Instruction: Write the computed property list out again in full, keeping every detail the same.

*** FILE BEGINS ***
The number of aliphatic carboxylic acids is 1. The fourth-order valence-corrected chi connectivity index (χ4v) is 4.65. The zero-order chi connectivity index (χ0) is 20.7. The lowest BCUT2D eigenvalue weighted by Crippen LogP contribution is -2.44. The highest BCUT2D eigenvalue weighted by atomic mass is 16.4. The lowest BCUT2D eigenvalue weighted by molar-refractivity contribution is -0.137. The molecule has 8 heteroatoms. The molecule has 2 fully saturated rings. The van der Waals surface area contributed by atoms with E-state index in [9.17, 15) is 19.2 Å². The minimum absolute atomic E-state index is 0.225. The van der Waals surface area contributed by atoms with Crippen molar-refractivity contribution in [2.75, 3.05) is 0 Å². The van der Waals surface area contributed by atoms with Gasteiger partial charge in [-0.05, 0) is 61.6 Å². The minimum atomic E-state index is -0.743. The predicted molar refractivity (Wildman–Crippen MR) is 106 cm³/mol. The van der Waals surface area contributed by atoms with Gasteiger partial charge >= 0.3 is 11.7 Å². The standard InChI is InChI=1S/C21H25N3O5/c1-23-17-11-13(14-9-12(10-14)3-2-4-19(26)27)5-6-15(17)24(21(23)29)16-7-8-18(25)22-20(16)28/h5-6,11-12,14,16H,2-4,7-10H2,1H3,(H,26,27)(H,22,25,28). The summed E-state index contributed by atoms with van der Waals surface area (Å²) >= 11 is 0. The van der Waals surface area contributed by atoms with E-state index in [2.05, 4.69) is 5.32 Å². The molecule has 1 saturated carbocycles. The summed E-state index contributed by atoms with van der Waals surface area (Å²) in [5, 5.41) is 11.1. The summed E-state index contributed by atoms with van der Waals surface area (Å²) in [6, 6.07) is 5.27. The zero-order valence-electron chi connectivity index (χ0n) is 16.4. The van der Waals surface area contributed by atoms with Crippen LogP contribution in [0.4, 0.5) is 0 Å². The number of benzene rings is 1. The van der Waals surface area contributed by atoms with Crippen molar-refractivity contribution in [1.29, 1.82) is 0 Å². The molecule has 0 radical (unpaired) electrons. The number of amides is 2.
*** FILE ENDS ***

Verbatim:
The number of aliphatic carboxylic acids is 1. The fourth-order valence-corrected chi connectivity index (χ4v) is 4.65. The zero-order chi connectivity index (χ0) is 20.7. The lowest BCUT2D eigenvalue weighted by Crippen LogP contribution is -2.44. The highest BCUT2D eigenvalue weighted by atomic mass is 16.4. The lowest BCUT2D eigenvalue weighted by molar-refractivity contribution is -0.137. The molecule has 8 heteroatoms. The molecule has 2 fully saturated rings. The van der Waals surface area contributed by atoms with E-state index in [9.17, 15) is 19.2 Å². The minimum absolute atomic E-state index is 0.225. The van der Waals surface area contributed by atoms with Crippen molar-refractivity contribution in [2.75, 3.05) is 0 Å². The van der Waals surface area contributed by atoms with Gasteiger partial charge in [-0.05, 0) is 61.6 Å². The minimum atomic E-state index is -0.743. The predicted molar refractivity (Wildman–Crippen MR) is 106 cm³/mol. The van der Waals surface area contributed by atoms with Gasteiger partial charge >= 0.3 is 11.7 Å². The standard InChI is InChI=1S/C21H25N3O5/c1-23-17-11-13(14-9-12(10-14)3-2-4-19(26)27)5-6-15(17)24(21(23)29)16-7-8-18(25)22-20(16)28/h5-6,11-12,14,16H,2-4,7-10H2,1H3,(H,26,27)(H,22,25,28). The summed E-state index contributed by atoms with van der Waals surface area (Å²) >= 11 is 0. The van der Waals surface area contributed by atoms with E-state index in [2.05, 4.69) is 5.32 Å². The molecule has 1 saturated carbocycles. The summed E-state index contributed by atoms with van der Waals surface area (Å²) in [5, 5.41) is 11.1. The summed E-state index contributed by atoms with van der Waals surface area (Å²) in [6, 6.07) is 5.27. The zero-order valence-electron chi connectivity index (χ0n) is 16.4. The van der Waals surface area contributed by atoms with Crippen LogP contribution in [0.4, 0.5) is 0 Å². The number of benzene rings is 1. The van der Waals surface area contributed by atoms with Crippen molar-refractivity contribution in [1.29, 1.82) is 0 Å². The molecule has 0 radical (unpaired) electrons. The number of amides is 2.